There's a new poll out from Quinnipiac confirming that Pennsylvania governor Tom Corbett is in deep trouble as he gets set to face re-election next year. Corbett trails the two leading Democrats in the race by ten and eight points. Fifty-two percent of respondents said Corbett doesn't deserve re-election.
I asked Terry Madonna, a political science professor at Franklin & Marshall College, who knows the state's politics better than just about anyone, why Corbett is struggling so badly. Madonna, who runs F&M's own polling operation, said one major factor is the series of cuts to popular programs—higher education, school districts, and social services in particular—that Corbett pushed. He did so, Madonna explained, because he had to balance the budget and had taken Grover Norquist's pledge not to raise taxes.
Corbett, you may remember, was a strong backer of the state's voter ID law, which, in an embarrassment for his administration, was blocked by a Republican judge weeks before the election last fall, after studies showed that over 750,000 Pennsylvanians lacked the required photo ID. At a press conference before the ruling, Corbett couldn't remember the types of ID that voters were supposed to have. (The law is still scheduled to take effect next time around.)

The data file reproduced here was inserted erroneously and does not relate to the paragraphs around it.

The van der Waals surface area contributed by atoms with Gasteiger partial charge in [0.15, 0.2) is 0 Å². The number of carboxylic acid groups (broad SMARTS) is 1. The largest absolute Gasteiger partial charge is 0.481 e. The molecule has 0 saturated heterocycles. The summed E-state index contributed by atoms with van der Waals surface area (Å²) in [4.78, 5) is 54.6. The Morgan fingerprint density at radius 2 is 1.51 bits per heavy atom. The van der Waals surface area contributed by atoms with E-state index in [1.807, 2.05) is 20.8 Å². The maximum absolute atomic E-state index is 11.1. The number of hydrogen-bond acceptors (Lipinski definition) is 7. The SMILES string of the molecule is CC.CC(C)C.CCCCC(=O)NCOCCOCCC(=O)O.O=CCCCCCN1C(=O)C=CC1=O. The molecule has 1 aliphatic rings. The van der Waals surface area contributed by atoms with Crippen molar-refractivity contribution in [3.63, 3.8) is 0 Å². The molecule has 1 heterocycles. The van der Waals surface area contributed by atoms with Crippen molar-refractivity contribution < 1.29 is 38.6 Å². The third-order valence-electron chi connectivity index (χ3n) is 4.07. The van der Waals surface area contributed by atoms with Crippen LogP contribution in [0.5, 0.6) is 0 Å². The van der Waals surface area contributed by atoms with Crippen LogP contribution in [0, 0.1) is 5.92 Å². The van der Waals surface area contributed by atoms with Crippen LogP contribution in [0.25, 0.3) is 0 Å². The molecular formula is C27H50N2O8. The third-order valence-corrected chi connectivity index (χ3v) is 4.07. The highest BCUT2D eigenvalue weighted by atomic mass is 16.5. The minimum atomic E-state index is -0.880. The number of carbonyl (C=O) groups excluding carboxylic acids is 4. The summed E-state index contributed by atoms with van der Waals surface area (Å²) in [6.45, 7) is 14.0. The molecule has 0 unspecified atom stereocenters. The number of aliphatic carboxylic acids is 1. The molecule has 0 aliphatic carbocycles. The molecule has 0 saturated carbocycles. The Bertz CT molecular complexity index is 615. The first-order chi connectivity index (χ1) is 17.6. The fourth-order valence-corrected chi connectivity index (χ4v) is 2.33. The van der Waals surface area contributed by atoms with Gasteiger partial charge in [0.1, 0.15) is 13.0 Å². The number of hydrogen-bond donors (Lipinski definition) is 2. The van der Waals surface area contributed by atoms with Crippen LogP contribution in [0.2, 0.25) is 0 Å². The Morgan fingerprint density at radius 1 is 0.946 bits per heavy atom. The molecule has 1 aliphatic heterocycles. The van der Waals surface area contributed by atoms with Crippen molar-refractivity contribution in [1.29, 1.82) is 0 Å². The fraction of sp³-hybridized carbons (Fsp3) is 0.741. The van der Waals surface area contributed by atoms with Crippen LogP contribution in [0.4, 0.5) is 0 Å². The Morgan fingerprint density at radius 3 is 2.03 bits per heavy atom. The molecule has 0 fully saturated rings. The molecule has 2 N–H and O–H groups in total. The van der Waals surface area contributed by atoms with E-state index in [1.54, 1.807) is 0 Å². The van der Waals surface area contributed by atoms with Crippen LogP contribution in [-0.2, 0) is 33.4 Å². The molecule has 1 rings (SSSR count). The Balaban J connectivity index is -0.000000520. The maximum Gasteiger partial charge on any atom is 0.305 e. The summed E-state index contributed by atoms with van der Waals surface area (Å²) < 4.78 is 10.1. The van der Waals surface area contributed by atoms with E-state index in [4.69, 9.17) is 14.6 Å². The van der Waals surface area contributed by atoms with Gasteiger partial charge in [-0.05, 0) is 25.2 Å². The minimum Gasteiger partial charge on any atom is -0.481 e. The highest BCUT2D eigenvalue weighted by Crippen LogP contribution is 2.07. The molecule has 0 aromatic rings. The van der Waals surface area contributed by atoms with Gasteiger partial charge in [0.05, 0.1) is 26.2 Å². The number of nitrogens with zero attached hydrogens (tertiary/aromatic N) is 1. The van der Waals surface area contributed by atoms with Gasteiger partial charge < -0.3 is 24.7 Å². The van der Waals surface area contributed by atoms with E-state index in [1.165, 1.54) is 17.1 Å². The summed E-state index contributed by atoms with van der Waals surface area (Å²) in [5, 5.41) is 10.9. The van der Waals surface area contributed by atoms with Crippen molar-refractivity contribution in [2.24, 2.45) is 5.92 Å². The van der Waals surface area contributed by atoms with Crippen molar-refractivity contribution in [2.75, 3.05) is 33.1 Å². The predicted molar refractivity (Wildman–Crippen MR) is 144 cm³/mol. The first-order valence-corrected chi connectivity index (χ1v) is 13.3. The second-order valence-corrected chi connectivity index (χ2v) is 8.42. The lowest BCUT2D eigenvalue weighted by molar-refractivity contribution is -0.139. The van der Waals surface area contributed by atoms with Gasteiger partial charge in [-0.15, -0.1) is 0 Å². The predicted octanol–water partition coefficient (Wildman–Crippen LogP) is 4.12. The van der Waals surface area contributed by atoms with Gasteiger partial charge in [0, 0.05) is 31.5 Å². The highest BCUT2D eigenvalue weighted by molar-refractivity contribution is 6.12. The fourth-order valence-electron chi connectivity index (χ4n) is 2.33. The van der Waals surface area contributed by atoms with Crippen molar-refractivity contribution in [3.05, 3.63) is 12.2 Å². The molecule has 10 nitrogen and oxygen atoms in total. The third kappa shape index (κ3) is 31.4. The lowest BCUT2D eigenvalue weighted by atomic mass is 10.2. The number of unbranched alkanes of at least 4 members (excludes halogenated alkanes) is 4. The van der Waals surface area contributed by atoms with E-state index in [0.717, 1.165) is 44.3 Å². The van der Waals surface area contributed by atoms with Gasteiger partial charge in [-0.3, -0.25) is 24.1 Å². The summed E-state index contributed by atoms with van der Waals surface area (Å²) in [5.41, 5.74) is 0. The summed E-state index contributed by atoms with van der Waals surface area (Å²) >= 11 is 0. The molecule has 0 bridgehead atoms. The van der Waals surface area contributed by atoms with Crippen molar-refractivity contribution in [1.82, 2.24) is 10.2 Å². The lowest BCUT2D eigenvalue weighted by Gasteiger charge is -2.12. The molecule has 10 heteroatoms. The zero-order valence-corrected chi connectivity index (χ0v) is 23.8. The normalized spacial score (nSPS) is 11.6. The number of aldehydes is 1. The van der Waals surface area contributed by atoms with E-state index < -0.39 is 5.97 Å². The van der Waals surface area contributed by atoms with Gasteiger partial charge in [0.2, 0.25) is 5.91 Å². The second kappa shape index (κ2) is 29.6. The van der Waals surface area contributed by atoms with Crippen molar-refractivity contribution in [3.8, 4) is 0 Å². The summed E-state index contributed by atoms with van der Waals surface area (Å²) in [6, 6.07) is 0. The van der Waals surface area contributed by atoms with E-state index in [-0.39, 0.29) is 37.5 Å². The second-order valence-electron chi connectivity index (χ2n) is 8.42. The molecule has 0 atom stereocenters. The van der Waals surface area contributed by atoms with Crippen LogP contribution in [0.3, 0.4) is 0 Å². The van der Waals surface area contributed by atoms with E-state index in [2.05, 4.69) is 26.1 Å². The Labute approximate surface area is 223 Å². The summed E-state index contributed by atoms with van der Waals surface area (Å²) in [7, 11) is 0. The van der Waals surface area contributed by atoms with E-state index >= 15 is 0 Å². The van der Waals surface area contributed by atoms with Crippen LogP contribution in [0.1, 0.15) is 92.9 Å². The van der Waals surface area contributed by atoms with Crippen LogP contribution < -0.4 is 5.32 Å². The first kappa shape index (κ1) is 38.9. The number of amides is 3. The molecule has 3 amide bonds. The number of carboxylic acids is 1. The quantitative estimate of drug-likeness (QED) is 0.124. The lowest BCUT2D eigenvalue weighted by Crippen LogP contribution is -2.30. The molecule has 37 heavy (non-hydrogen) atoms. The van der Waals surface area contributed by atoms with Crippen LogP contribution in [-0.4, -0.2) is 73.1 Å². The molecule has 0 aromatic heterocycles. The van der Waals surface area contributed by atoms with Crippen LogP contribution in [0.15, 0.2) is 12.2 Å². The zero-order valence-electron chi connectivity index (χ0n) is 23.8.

That episode, too, contributed to Corbett's woes, according to Madonna. "I think the voter ID thing hurt," he said. "The Democrats really used it, no doubt about it."
So, to sum up: Cutting popular programs that people count on in order to avoid breaking a promise to Grover Norquist that you'll never raise taxes; and signing and defending a law that threatens to disenfranchise hundreds of thousands of voters, then seeing that law blocked by a court: Not a great political strategy.